Finally, we tackle your unit question. First, notice that $t$ is a unit in this ring since it contains the series $t^{-1}$ which is $1$ in the $-1$ spot and $0$ elsewhere. Multiplying you'll find that $t\cdot t^{-1}=1$.

Now let $p$ be any nonzero Laurent series. Obviously $p=t^{z}p'$ where $p'$ is a power series with a nonzero first coefficient. Since $t^z$ is obviously a unit, $p$ is a unit of $F((t))$ iff $p'$ is a unit of $F[[t]]$, but we already know that means that the lowest nonzero coefficient of $p'$ is a unit of $F$.

So there you have it: the units of $F((t))$ are the ones with lowest nonzero coefficient a unit of $F$. If $F$ is a field, then actually $F((t))$ is a field too. It turns out to be the ring of fractions of $F[[t]]$, in that case.

  • $\begingroup$ I was thinking that by saying $X$ was finite would be the same thing as (implicitly) saying it had a least element, but I'll make sure to add that extra assumption, thanks. How should I go about finding units? $\endgroup$
    – Lost
    Dec 13, 2013 at 13:56
  • $\begingroup$ @Lost I added a bunch of information which hopefully gets you on track. Hope it helps! $\endgroup$
    – rschwieb
    Dec 13, 2013 at 15:11
  • $\begingroup$ Thanks a lot, this really helps out. When I looked around for about the units, I couldn't find anything that didn't look convoluted. The fact that $F((t))$ is the ring of fractions of $F[[t]]$ is what I'll be proving right afterward. $\endgroup$
    – Lost
    Dec 13, 2013 at 15:27
  • $\begingroup$ I hadn't thought about $p = t^zp'$, I tried defining $p^{-1}$ to be the series for which the indices belonged to $-X$, the set consisting of the additive inverses of $X$ and you know how well that turned out. $\endgroup$
    – Lost
    Dec 13, 2013 at 15:30
  • 1
    $\begingroup$ @rschwieb: the second part of the statement "$p$ is a unit of $F((T))$ iff $p'$ is a unit of $F[[t]]$" needs some justification. Certainly, at first we only get from $p=t^zp'$ that the power series $p'$ is a unit of $F((t))$. But why is it immediately clear that $p'$ then must be a unit in $F[[t]]$ too? $\endgroup$
    – M.G.
    Jun 19, 2018 at 18:45

I am late to the game, but after some reflection upon my remark to rschwieb's answer, I came to the conclusion that his answer is in general incorrect when $F$ is not an integral domain. Here is an explicit counter-example:

Let $F:=\mathbb{C}[X]/(X^2)$ and let $\varepsilon$ be the image of $X$ in $F$, i.e. $F=\mathbb{C}[\varepsilon]$ with $\varepsilon^2=0$. Consider $$ f(t):=\frac{\varepsilon}{t^2}-\frac{i}{t}\in F[t,1/t]\subseteq F((t)) $$ and $$ g(t):=\varepsilon+it\in F[t]\subseteq F[[t]] $$ Then $f(t)g(t)=1$ showing that the lowest non-zero coefficient (of $f$) need not be a unit in $F$.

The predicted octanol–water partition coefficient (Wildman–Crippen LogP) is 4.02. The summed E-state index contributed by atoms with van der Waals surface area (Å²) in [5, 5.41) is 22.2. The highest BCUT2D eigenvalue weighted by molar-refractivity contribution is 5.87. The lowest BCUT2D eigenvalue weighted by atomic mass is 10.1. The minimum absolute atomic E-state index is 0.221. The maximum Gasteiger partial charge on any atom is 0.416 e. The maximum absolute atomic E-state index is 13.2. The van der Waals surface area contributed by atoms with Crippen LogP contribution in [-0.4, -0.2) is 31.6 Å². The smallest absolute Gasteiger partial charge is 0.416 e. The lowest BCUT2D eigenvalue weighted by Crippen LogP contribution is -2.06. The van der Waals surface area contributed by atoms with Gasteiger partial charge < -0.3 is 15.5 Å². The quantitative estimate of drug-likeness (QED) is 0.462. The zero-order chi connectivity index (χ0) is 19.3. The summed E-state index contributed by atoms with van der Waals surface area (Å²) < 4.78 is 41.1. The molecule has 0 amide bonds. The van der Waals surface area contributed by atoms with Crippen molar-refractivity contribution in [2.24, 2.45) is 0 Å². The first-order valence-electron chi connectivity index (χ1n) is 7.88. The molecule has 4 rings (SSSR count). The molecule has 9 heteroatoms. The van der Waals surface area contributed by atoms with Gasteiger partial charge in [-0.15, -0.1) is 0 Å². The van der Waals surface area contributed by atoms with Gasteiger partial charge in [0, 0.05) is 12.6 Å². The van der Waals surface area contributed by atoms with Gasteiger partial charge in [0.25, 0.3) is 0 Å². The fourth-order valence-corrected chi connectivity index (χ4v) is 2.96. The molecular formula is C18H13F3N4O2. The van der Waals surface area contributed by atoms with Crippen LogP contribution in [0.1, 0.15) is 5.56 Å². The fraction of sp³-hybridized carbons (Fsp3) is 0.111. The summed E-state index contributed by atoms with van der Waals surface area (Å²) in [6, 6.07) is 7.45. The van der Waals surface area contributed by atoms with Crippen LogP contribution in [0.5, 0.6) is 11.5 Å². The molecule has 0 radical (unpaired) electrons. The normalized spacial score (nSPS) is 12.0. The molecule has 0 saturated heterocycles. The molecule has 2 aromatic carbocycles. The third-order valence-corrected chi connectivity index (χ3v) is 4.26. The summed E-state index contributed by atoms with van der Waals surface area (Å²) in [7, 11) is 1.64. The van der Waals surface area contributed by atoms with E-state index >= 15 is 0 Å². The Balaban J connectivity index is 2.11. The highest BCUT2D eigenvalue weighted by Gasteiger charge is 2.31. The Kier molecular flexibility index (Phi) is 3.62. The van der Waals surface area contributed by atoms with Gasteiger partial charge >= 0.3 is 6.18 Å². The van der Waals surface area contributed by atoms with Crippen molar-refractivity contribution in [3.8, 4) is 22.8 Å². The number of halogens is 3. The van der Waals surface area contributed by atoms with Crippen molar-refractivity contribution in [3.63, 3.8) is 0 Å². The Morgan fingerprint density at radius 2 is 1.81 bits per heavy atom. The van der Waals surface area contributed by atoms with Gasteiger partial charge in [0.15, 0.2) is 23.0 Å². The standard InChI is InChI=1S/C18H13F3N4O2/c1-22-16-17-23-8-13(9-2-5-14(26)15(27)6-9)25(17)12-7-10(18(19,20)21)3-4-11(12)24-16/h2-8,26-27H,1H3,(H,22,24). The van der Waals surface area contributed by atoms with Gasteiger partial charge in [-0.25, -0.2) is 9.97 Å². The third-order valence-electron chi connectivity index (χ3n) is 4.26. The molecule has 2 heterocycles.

The cool thing about this example is that it is minimal in that it uses non-trivial nilpotent element of lowest possible order, which in turn - turns out - precludes constructing a $f$ with lowest degree $(-1)$, so the term $t^{-2}$ is actually necessary, and requires a pair of numbers that are inverse to each other with respect to both addition and multiplication, which forces introducing a $\sqrt{-1}$.

EDIT: As pointed out by user math54321 in the comments, the existence of $\sqrt{-1}$ is not necessary to realize a non-trivial example of minimal degree.

  • 1
    $\begingroup$ Hi, I somehow missed your comment 5 years ago. Today someone upvoted and I was drawn to take another look. Thanks for the careful reading. I've added a note along the lines of the problem you've brought forward. +1 $\endgroup$
    – rschwieb
    May 11, 2023 at 14:26
  • 1
    $\begingroup$ There's no need to introduce $\sqrt{-1}$: if $R$ is any non-reduced ring, then there exists $0 \ne a \in R$ with $a^2 = 0$, and taking $f := a + t, g := -\frac{a}{t^2} + \frac{1}{t} \in R((t))$ gives $fg = 1$ $\endgroup$
    – math54321
    Jun 21, 2023 at 4:55
  • $\begingroup$ @math54321: Oh, you are completely right! I must have missed that case. Of course one "conjugate" the nilpotent element instead! Thanks for noticing and for correcting me! $\endgroup$
    – M.G.
    Jun 21, 2023 at 14:06